[cryptome] Re: NYS bitcoin trading regulations

  • From: "Douglas Rankine" <douglasrankine2001@xxxxxxxxxxx>
  • To: <cryptome@xxxxxxxxxxxxx>
  • Date: Fri, 5 Jun 2015 23:47:20 +0100

Hi Andrew,

Andrew said<<<

The first step is regulating it, the next step is taxing it - if one doesn't
take Bitcoin out of existence, the other will.



License to deal in virtual currency itself is $5,000 - wonder if they'll take
that in Bitcoin?



You're also forced to give up all of your books upon request... which shows who
you're dealing with, etc. This'll just force folks to stay out of NY State if
they want to stay anonymous and deal in Bitcoins... >>>end of quote.



In part 1 of Assassination Politics, Jim Bell raises 2 points, which he goes on
to discuss.

Quote<<<

1. How can we translate the freedom afforded by the Internet to ordinary life?

2. How can we keep the government from banning encryption, digital cash, and
other systems that will improve our freedom?

End of Quote

Now, whilst I have no answer to these questions. I am, at the present time,
more interested in the second, if only because it is topical and the topic is
on the move. Most governments no longer ban encryption, and they are
legalising digital cash...the question is, by doing so, are they improving our
freedom? Now, I realise that the article was written many years ago, and
events have a habit of turning our hypotheses, beliefs and projections into
mincemeat, and sometimes, getting what we wish for can be just as bad as not
getting what we wish for... J. I don’t know what other systems Jim Bell is
thinking about, but the question remains, is the legalisation of encryption and
digital cash, increasing our freedom or limiting it? Now, I know that we can
also get into a discussion about the meaning of freedom, and all I will observe
at the moment, is that freedom is like the difference between truth and
propaganda, it lies not only in the eyes and ears of the beholder, but in their
individual perceptions and beliefs about what constitutes reality. Be that as
it may. States are recognising digital currencies, to a greater or lesser
extent.

Why? Well, there are a number of reasons, not limited to the following: It has
certain advantages regarding privacy, security and anonymity of transactions.
More people are using it. Financial institutions can see the benefit of using
it in an international, electronic and digital world, where money, can be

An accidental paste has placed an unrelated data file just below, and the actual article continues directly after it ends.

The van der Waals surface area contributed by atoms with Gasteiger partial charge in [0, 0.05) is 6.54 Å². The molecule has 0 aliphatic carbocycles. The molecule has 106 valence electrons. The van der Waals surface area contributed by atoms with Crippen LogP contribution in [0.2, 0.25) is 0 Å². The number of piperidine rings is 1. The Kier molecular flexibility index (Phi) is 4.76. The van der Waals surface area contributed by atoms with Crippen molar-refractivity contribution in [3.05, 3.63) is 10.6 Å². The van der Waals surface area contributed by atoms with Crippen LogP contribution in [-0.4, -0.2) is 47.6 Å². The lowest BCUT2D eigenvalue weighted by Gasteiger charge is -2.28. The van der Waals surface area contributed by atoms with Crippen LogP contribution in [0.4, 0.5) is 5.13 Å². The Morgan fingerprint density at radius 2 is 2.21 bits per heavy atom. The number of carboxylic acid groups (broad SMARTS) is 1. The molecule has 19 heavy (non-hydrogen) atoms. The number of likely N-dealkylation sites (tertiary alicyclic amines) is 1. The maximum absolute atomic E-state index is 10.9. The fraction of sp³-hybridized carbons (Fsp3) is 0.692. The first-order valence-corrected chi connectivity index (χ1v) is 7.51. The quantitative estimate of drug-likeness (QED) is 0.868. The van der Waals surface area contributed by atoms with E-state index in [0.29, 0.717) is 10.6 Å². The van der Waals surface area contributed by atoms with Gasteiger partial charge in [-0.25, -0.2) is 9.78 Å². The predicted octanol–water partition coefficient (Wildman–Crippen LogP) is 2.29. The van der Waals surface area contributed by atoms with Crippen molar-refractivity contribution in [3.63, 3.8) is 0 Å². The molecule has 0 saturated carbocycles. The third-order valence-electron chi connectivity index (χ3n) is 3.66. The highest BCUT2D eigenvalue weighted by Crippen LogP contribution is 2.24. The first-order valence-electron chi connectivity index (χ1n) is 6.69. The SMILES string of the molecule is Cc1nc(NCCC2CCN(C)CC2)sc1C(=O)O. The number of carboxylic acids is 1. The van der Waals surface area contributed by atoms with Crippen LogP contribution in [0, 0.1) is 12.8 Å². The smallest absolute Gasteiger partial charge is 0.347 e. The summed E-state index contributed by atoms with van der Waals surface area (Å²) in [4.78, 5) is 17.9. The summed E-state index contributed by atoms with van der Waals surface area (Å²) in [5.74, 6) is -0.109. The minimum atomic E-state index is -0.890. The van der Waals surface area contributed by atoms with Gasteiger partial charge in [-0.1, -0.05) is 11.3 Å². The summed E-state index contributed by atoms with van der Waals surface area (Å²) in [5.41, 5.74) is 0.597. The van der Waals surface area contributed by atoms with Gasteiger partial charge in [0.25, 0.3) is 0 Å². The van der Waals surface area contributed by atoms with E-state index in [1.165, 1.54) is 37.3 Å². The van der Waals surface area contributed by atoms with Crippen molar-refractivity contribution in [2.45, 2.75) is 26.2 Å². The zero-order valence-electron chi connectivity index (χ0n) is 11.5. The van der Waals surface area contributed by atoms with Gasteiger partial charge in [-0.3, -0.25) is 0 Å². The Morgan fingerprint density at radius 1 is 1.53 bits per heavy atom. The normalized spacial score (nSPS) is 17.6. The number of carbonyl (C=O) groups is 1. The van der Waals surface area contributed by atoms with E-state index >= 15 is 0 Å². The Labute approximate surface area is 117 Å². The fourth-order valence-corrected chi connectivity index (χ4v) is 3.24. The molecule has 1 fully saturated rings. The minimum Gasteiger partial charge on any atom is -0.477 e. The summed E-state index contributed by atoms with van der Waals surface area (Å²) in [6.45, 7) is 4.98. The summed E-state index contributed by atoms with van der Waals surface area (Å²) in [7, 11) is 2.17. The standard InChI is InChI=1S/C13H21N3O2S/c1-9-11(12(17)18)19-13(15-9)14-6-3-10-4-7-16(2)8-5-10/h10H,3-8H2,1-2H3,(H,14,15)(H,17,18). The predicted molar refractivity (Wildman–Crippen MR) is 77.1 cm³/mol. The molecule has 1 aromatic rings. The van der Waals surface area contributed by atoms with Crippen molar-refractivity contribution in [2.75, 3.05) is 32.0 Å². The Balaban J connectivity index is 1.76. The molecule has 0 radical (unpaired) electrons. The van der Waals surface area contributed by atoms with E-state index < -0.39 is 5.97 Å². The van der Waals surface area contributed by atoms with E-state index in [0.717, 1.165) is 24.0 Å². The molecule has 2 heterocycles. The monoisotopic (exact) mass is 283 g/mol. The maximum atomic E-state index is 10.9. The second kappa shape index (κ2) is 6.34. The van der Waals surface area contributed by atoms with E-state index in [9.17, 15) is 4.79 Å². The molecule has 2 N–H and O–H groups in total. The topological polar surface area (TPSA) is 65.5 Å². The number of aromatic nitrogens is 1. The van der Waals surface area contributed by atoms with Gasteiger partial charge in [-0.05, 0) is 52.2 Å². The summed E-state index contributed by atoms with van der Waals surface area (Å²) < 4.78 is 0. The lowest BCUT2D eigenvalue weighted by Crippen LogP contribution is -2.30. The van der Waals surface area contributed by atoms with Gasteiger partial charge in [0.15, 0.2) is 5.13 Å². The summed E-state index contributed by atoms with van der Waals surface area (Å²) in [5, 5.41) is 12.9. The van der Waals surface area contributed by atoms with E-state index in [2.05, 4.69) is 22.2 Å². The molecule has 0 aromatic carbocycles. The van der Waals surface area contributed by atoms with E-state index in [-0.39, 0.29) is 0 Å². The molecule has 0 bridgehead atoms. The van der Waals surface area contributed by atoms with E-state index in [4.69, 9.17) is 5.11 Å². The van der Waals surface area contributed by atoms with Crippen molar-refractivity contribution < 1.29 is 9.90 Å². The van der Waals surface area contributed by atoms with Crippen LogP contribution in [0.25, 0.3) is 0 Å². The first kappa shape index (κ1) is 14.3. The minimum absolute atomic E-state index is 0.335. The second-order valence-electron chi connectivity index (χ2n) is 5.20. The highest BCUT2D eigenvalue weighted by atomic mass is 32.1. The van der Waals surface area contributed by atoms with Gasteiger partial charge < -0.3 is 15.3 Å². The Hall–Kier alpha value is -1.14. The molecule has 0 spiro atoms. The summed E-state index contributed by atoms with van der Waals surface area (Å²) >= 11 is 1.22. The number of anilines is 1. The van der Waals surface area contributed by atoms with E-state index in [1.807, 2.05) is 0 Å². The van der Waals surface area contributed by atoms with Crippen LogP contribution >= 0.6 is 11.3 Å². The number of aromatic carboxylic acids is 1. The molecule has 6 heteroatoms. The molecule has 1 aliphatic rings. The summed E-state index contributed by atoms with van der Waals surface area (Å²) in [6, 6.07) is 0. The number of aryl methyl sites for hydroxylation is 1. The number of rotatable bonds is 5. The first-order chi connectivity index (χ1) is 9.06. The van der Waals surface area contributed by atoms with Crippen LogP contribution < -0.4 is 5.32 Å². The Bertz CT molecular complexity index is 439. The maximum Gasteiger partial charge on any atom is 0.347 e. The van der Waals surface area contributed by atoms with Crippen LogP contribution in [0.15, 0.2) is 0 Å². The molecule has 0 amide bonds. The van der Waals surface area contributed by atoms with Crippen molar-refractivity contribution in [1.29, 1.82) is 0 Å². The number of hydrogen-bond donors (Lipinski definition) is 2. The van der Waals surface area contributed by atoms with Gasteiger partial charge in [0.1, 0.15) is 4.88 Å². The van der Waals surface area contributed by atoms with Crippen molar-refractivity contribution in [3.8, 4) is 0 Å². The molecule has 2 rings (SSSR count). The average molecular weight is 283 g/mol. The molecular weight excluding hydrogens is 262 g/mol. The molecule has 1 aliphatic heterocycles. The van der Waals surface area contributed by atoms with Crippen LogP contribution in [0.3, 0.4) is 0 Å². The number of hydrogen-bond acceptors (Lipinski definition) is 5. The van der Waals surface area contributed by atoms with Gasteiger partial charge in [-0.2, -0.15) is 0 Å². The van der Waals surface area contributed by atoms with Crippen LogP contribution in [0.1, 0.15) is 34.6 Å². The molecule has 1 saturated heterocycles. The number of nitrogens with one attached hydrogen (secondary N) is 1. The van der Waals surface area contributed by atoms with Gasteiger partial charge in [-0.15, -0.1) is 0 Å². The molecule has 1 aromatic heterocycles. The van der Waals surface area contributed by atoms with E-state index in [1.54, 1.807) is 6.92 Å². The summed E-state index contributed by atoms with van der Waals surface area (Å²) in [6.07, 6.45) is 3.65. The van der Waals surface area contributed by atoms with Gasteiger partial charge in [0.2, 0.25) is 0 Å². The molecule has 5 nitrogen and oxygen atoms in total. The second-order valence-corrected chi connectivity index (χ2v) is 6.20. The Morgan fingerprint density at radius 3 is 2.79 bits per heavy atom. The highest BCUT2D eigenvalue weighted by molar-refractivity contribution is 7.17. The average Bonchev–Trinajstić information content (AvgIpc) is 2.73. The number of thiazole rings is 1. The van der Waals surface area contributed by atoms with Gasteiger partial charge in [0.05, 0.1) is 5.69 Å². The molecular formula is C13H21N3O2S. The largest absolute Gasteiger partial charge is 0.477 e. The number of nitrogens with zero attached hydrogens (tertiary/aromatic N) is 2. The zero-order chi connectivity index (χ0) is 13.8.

transferred very rapidly, at home and abroad, to the point where computers
using algorithms, can, for instance make millions of trades on the stock
exchanges all over the world in a second. The present system of many national
currencies and the need for conversion, is very inefficient and costly.
Digital currencies such as Bitcoin could be used for doing these fast
transactions, with the coin only converted into the national currency at the
point of purchase or sale, so realising its value. For such a system to work,
would require some stability, security, privacy and anonymity in the system.
The more people and organisations which use it, the more lucrative and taxable
it becomes.

Some of the disadvantages using such a system, as far as nation states are
concerned, as well as the general public or the individual, is on the question
of anonymity, how does one prevent it from being used by criminals and for
criminal purposes, and on the question of how the system and the rate of
exchange can be controlled without that control having to be centralised, or
put in the hands of a few. At the moment, nation states have grave difficulty
sorting out money laundering particularly when it comes to those tax free
havens. One can trace the transactions going in, and one can trace the
transactions coming out, but they can’t trace what happens in the washing
machine in the haven. Increasing global trade, and controlling the world’s
financial system is no longer the prerogative of the United States. With the
development of the economies of other nation states and groupings, such as
China and India and the European Union, and other states in the Far East like
Indonesia. Now these are some of the ideas and questions I have been thinking
about on this subject...there is more to come...but I will leave it that, as
others may wish to present a view...

ATB,

Dougie.







From: cryptome-bounce@xxxxxxxxxxxxx [mailto:cryptome-bounce@xxxxxxxxxxxxx] On
Behalf Of Andrew Hornback
Sent: 05 June 2015 21:10
To: cryptome@xxxxxxxxxxxxx
Subject: [cryptome] NYS bitcoin trading regulations



On Fri, Jun 5, 2015 at 3:52 PM, Douglas Rankine
<douglasrankine2001@xxxxxxxxxxx> wrote:



[snip]



P.P.S. I see that New York State is issuing licenses for trading in Bitcoin.
Presumably trading in Bitcoin without a license will become unlawful...if so,
that is a turnaround... J.

see url: http://cryptome.org/2015/06/nys-bitlicense.pdf

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